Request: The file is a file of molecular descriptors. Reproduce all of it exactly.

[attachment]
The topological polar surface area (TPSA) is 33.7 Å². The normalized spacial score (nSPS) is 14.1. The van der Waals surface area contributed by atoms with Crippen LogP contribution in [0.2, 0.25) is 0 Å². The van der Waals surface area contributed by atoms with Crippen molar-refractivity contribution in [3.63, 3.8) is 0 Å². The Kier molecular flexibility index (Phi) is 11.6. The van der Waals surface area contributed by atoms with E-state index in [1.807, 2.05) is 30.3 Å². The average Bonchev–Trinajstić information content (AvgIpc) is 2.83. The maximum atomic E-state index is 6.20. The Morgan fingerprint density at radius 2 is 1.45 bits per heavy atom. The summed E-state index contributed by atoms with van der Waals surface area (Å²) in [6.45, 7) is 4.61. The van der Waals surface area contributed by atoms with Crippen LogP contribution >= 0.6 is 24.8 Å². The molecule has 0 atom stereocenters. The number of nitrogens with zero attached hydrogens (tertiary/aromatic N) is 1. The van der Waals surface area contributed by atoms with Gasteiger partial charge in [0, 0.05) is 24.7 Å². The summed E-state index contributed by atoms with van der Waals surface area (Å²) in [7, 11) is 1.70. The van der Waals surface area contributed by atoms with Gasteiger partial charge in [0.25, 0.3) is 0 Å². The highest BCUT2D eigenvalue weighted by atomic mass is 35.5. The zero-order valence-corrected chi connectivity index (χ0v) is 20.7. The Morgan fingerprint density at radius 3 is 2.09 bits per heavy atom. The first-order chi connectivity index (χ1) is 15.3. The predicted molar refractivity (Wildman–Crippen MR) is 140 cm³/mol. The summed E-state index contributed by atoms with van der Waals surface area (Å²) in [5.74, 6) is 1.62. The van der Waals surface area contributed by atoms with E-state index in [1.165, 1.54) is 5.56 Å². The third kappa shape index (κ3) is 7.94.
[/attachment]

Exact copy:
The topological polar surface area (TPSA) is 33.7 Å². The normalized spacial score (nSPS) is 14.1. The van der Waals surface area contributed by atoms with Crippen LogP contribution in [0.2, 0.25) is 0 Å². The van der Waals surface area contributed by atoms with Crippen molar-refractivity contribution in [3.63, 3.8) is 0 Å². The Kier molecular flexibility index (Phi) is 11.6. The van der Waals surface area contributed by atoms with E-state index in [1.807, 2.05) is 30.3 Å². The average Bonchev–Trinajstić information content (AvgIpc) is 2.83. The maximum atomic E-state index is 6.20. The Morgan fingerprint density at radius 2 is 1.45 bits per heavy atom. The summed E-state index contributed by atoms with van der Waals surface area (Å²) in [6.45, 7) is 4.61. The van der Waals surface area contributed by atoms with Crippen LogP contribution >= 0.6 is 24.8 Å². The molecule has 0 atom stereocenters. The number of nitrogens with zero attached hydrogens (tertiary/aromatic N) is 1. The van der Waals surface area contributed by atoms with Gasteiger partial charge in [0, 0.05) is 24.7 Å². The summed E-state index contributed by atoms with van der Waals surface area (Å²) in [7, 11) is 1.70. The van der Waals surface area contributed by atoms with Gasteiger partial charge in [0.25, 0.3) is 0 Å². The highest BCUT2D eigenvalue weighted by atomic mass is 35.5. The zero-order valence-corrected chi connectivity index (χ0v) is 20.7. The Morgan fingerprint density at radius 3 is 2.09 bits per heavy atom. The first-order chi connectivity index (χ1) is 15.3. The predicted molar refractivity (Wildman–Crippen MR) is 140 cm³/mol. The summed E-state index contributed by atoms with van der Waals surface area (Å²) in [5.74, 6) is 1.62. The van der Waals surface area contributed by atoms with E-state index in [1.165, 1.54) is 5.56 Å². The third kappa shape index (κ3) is 7.94.